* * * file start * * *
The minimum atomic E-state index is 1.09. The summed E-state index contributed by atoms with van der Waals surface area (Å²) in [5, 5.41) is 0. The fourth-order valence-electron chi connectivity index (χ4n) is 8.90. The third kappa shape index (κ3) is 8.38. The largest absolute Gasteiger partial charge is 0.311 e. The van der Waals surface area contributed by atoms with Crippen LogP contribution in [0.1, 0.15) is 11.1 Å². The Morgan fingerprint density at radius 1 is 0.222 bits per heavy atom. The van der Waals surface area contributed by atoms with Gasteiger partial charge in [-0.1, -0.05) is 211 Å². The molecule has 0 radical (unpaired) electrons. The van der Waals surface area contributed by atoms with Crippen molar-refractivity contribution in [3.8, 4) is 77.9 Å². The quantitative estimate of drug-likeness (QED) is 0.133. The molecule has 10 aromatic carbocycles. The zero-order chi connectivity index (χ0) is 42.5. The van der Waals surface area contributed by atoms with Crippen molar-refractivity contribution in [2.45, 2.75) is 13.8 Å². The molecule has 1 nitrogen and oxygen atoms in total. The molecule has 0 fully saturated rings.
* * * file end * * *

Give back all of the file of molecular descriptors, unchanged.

The minimum atomic E-state index is 1.09. The summed E-state index contributed by atoms with van der Waals surface area (Å²) in [5, 5.41) is 0. The fourth-order valence-electron chi connectivity index (χ4n) is 8.90. The third kappa shape index (κ3) is 8.38. The largest absolute Gasteiger partial charge is 0.311 e. The van der Waals surface area contributed by atoms with Crippen LogP contribution in [0.1, 0.15) is 11.1 Å². The Morgan fingerprint density at radius 1 is 0.222 bits per heavy atom. The van der Waals surface area contributed by atoms with Gasteiger partial charge in [-0.1, -0.05) is 211 Å². The molecule has 0 radical (unpaired) electrons. The van der Waals surface area contributed by atoms with Crippen molar-refractivity contribution in [3.8, 4) is 77.9 Å². The quantitative estimate of drug-likeness (QED) is 0.133. The molecule has 10 aromatic carbocycles. The zero-order chi connectivity index (χ0) is 42.5. The van der Waals surface area contributed by atoms with Crippen molar-refractivity contribution in [2.45, 2.75) is 13.8 Å². The molecule has 1 nitrogen and oxygen atoms in total. The molecule has 0 fully saturated rings.